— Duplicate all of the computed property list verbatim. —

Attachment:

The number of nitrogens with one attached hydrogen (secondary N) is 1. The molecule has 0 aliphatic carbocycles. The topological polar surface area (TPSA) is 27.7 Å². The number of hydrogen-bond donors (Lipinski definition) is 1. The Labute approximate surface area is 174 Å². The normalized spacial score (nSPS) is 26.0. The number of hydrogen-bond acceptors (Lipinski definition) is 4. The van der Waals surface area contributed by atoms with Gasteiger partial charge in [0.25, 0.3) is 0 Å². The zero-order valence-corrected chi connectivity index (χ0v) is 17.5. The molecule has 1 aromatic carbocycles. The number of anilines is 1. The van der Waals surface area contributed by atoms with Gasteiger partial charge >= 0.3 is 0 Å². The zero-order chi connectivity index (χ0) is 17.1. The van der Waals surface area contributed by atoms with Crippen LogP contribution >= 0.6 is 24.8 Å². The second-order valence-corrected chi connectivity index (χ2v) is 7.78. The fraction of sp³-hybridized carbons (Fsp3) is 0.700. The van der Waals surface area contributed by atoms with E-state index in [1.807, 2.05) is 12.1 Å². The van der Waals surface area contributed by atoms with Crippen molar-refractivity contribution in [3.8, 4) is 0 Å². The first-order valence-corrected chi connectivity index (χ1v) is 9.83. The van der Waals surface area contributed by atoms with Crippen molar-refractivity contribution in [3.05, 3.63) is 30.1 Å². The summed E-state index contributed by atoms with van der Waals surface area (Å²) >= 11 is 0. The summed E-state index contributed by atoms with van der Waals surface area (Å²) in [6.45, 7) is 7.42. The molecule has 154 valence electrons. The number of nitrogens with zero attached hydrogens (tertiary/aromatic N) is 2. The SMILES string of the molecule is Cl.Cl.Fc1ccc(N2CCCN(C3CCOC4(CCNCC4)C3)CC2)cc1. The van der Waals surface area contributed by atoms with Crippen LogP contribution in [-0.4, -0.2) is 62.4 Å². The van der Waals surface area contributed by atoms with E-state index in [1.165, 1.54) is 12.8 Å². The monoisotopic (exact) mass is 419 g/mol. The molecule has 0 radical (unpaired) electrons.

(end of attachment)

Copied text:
The number of nitrogens with one attached hydrogen (secondary N) is 1. The molecule has 0 aliphatic carbocycles. The topological polar surface area (TPSA) is 27.7 Å². The number of hydrogen-bond donors (Lipinski definition) is 1. The Labute approximate surface area is 174 Å². The normalized spacial score (nSPS) is 26.0. The number of hydrogen-bond acceptors (Lipinski definition) is 4. The van der Waals surface area contributed by atoms with Gasteiger partial charge in [0.25, 0.3) is 0 Å². The zero-order valence-corrected chi connectivity index (χ0v) is 17.5. The molecule has 1 aromatic carbocycles. The number of anilines is 1. The van der Waals surface area contributed by atoms with Gasteiger partial charge >= 0.3 is 0 Å². The zero-order chi connectivity index (χ0) is 17.1. The van der Waals surface area contributed by atoms with Crippen LogP contribution >= 0.6 is 24.8 Å². The second-order valence-corrected chi connectivity index (χ2v) is 7.78. The fraction of sp³-hybridized carbons (Fsp3) is 0.700. The van der Waals surface area contributed by atoms with E-state index in [1.807, 2.05) is 12.1 Å². The van der Waals surface area contributed by atoms with Crippen molar-refractivity contribution in [3.8, 4) is 0 Å². The first-order valence-corrected chi connectivity index (χ1v) is 9.83. The van der Waals surface area contributed by atoms with Crippen molar-refractivity contribution in [3.05, 3.63) is 30.1 Å². The summed E-state index contributed by atoms with van der Waals surface area (Å²) >= 11 is 0. The summed E-state index contributed by atoms with van der Waals surface area (Å²) in [6.45, 7) is 7.42. The molecule has 154 valence electrons. The number of nitrogens with zero attached hydrogens (tertiary/aromatic N) is 2. The SMILES string of the molecule is Cl.Cl.Fc1ccc(N2CCCN(C3CCOC4(CCNCC4)C3)CC2)cc1. The van der Waals surface area contributed by atoms with Crippen LogP contribution in [-0.4, -0.2) is 62.4 Å². The van der Waals surface area contributed by atoms with E-state index in [1.165, 1.54) is 12.8 Å². The monoisotopic (exact) mass is 419 g/mol. The molecule has 0 radical (unpaired) electrons.